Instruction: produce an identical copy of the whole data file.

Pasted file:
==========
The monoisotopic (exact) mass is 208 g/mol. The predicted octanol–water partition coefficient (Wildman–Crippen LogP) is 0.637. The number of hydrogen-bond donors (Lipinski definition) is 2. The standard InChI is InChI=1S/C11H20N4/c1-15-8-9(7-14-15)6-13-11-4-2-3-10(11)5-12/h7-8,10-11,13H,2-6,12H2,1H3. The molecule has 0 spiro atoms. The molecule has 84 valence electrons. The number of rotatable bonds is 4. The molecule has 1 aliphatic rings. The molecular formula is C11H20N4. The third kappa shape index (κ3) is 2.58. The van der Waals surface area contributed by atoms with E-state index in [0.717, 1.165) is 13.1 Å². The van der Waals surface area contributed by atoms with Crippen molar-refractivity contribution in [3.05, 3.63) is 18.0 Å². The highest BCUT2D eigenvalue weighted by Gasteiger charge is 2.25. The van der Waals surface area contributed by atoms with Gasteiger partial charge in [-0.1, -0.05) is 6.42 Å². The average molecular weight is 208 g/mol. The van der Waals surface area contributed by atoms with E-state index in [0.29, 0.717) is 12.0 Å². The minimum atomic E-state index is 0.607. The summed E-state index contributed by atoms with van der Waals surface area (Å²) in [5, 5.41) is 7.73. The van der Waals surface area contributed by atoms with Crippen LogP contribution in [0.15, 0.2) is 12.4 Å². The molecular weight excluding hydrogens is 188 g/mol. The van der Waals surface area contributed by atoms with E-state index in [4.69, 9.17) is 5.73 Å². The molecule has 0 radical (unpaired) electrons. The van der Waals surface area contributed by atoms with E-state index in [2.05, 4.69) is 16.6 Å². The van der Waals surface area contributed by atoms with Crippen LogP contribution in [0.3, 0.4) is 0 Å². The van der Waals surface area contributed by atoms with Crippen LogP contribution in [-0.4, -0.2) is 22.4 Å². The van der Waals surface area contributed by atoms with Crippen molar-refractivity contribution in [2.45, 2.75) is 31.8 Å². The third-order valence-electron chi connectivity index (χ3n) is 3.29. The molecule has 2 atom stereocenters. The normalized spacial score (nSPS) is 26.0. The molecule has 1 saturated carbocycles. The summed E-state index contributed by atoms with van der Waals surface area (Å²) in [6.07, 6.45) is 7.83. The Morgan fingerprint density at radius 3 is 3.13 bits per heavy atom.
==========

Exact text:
The monoisotopic (exact) mass is 208 g/mol. The predicted octanol–water partition coefficient (Wildman–Crippen LogP) is 0.637. The number of hydrogen-bond donors (Lipinski definition) is 2. The standard InChI is InChI=1S/C11H20N4/c1-15-8-9(7-14-15)6-13-11-4-2-3-10(11)5-12/h7-8,10-11,13H,2-6,12H2,1H3. The molecule has 0 spiro atoms. The molecule has 84 valence electrons. The number of rotatable bonds is 4. The molecule has 1 aliphatic rings. The molecular formula is C11H20N4. The third kappa shape index (κ3) is 2.58. The van der Waals surface area contributed by atoms with E-state index in [0.717, 1.165) is 13.1 Å². The van der Waals surface area contributed by atoms with Crippen molar-refractivity contribution in [3.05, 3.63) is 18.0 Å². The highest BCUT2D eigenvalue weighted by Gasteiger charge is 2.25. The van der Waals surface area contributed by atoms with Gasteiger partial charge in [-0.1, -0.05) is 6.42 Å². The average molecular weight is 208 g/mol. The van der Waals surface area contributed by atoms with E-state index in [0.29, 0.717) is 12.0 Å². The minimum atomic E-state index is 0.607. The summed E-state index contributed by atoms with van der Waals surface area (Å²) in [5, 5.41) is 7.73. The van der Waals surface area contributed by atoms with Crippen LogP contribution in [0.15, 0.2) is 12.4 Å². The molecular weight excluding hydrogens is 188 g/mol. The van der Waals surface area contributed by atoms with E-state index in [4.69, 9.17) is 5.73 Å². The molecule has 0 radical (unpaired) electrons. The van der Waals surface area contributed by atoms with E-state index in [2.05, 4.69) is 16.6 Å². The van der Waals surface area contributed by atoms with Crippen LogP contribution in [0.3, 0.4) is 0 Å². The van der Waals surface area contributed by atoms with Crippen LogP contribution in [-0.4, -0.2) is 22.4 Å². The van der Waals surface area contributed by atoms with Crippen molar-refractivity contribution in [2.45, 2.75) is 31.8 Å². The third-order valence-electron chi connectivity index (χ3n) is 3.29. The molecule has 2 atom stereocenters. The normalized spacial score (nSPS) is 26.0. The molecule has 1 saturated carbocycles. The summed E-state index contributed by atoms with van der Waals surface area (Å²) in [6.07, 6.45) is 7.83. The Morgan fingerprint density at radius 3 is 3.13 bits per heavy atom.